For maximum E-field on the metal fitting, the CIGRE Brochure recommended a limit of 2.2 kV/mm. According to an earlier paper from EPRI, the value indicated for surface E-field on metal fittings and grading rings should be 2.1 kV/mm and this value is often being used as a reference for design purposes. According to internal past CIGRE discussions, however, some utilities are specifying values as low as 1.6 kV/mm – probably to account for possible manufacturing defects, surfaces that have become slightly damaged from improper handling or ageing of the grading rings in service. In an earlier paper, STRI had recommended 1.8 kV/mm.
Data from STRI & EPRI
Research summarized work carried out to determine a practical limit for permissible E-field on insulator surfaces for design purposes. Initial work by EPRI to determine E-field threshold levels for water-induced corona (first published in 1999) was expanded based on small as well as full-scale tests to refine these thresholds. For example, results from both natural ageing tests and artificial ageing tests showed clear tendency for reduced hydrophobicity on sheath sections where E-field exceeds about 0.3 to 0.4 kV/mm (see Fig. 1). Further fine-tuning of the threshold has been based on small-scale and full-scale laboratory tests as well as data from service experience. This led to the following final criterion, illustrated in Fig. 2: average E-field on the insulator sheath should not be permitted to exceed 0.42 kV/mm for more than 10 mm along the surface. Such an averaging approach was introduced to avoid small yet significant geometry issues, which do not properly reflect insulator performance (i.e. there will be a sharp increase in E-field at such points). As for the end fitting seal (i.e. the triple point), E-field must not be allowed to exceed 0.35 kV/mm. Calculations should be modelled using 3-D E-field simulations and laboratory testing can also be considered.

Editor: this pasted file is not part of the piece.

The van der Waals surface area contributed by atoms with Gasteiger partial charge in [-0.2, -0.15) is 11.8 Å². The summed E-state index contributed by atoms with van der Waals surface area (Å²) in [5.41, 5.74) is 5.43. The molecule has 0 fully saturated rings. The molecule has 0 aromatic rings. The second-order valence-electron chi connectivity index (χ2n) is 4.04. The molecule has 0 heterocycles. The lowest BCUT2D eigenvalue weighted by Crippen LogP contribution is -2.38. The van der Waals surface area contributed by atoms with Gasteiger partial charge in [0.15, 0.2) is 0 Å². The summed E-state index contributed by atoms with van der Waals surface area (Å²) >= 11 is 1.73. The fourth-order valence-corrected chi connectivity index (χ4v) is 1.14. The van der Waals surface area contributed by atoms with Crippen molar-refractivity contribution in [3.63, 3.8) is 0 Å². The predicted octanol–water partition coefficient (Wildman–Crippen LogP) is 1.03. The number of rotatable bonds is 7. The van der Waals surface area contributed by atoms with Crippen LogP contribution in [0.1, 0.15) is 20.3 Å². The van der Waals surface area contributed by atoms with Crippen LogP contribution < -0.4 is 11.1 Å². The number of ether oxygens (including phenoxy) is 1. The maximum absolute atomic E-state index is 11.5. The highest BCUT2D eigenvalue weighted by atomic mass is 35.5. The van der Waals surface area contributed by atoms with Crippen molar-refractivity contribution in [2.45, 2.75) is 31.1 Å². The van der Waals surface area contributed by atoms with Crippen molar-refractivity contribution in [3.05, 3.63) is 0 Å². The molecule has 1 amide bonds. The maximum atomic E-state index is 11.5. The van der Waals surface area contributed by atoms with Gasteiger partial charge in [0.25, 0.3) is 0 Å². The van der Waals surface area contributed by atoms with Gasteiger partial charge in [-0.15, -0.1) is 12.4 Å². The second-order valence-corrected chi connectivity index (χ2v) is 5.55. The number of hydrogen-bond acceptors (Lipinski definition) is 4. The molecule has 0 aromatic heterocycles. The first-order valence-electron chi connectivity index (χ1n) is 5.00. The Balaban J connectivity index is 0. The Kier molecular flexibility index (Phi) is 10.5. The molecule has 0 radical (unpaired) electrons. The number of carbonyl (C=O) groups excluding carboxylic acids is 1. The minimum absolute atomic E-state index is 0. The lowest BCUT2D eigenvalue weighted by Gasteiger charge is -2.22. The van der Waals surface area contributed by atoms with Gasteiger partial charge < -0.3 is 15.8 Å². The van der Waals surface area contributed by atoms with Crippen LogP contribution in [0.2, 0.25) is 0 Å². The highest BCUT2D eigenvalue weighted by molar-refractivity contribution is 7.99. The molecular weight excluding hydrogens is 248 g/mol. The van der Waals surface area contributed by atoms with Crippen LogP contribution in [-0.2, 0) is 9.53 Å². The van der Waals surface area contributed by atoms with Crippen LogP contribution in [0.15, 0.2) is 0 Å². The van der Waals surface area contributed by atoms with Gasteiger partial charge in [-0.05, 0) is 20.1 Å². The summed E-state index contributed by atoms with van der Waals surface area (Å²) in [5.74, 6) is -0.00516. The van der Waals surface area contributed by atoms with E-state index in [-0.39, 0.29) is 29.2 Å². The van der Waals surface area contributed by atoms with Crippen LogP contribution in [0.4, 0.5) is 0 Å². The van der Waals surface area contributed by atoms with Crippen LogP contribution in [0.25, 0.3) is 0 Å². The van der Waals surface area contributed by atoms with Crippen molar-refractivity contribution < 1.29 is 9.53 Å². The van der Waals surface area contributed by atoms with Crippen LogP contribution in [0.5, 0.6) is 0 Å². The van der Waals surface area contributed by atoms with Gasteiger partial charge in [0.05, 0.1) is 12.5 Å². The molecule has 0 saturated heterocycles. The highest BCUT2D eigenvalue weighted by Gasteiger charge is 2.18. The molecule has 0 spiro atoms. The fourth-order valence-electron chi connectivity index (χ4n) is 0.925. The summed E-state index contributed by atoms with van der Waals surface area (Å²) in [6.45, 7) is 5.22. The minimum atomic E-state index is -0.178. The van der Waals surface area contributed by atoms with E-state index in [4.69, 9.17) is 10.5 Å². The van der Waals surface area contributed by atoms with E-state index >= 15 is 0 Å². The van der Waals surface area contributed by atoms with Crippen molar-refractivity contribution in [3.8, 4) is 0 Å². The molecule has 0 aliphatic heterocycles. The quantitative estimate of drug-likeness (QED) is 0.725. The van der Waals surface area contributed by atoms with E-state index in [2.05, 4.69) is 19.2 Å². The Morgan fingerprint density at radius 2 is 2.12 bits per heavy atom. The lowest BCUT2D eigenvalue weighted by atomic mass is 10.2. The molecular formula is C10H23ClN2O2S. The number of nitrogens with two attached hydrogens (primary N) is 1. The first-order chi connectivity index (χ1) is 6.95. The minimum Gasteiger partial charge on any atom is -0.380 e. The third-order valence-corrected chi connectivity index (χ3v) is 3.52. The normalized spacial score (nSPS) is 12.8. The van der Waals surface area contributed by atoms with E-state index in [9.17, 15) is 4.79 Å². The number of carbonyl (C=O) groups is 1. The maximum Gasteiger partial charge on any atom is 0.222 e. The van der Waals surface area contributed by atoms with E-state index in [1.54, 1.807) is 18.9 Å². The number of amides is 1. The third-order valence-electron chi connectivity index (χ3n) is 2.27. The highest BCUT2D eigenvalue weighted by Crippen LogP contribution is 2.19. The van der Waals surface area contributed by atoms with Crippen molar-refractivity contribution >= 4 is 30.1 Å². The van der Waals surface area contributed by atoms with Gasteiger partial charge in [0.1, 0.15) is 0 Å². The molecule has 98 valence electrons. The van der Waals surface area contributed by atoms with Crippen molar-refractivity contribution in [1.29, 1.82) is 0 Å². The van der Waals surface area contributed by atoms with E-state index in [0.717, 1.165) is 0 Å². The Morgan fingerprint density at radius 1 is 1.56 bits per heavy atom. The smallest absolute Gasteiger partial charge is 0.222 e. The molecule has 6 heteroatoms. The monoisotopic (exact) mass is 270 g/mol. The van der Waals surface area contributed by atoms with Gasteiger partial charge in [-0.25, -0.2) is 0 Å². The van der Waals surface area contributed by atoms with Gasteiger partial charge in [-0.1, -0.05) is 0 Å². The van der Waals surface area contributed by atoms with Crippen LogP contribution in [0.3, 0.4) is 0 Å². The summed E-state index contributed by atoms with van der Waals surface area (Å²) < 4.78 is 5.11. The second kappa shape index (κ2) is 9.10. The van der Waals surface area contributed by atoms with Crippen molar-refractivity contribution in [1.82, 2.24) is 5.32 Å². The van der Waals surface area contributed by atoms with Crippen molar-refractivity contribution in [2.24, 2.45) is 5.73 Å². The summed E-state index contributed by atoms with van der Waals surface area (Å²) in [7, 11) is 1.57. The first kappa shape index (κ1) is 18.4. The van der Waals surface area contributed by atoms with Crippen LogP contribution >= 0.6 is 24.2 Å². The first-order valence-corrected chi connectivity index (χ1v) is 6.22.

Finally, the following criteria were used for many practical applications:
* Limit of E-field on grading ring & end fitting: 1.8 kV/mm
* Limit of average E-field along housing surface: 0.42 kV/mm
* Limit of E-field at triple point: 0.35 kV/mm
Explanation of Approach
Program & Modelling
All calculations were performed using the Comsol Multiphysics software program. A practical example of such a calculation for real service conditions was as follows:
The insulator cross-arm model was fitted on the centre phase on one side of a tower (as in Fig. 6). The phases were arranged to simulate the worst-case scenario from an electric field point of view, i.e. the centre phase is exposed to the highest E-field due to proximity of the adjacent two phases on the same side of the tower. According to the requirement of the client, the voltage was set to Um=420 kV. The electric potential applied in the centre phase was therefore 420/√3 kV. Voltage on the two phases above and below the centre phase was 420/√3 kV with a 120° phase shift. Only 10 to 12 shed pairs are normally modelled, based on earlier experience with similar calculations, which showed that only those sheds closest to the fittings are exposed to the highest electric field. Making this assumption allowed modelling time to be reduced.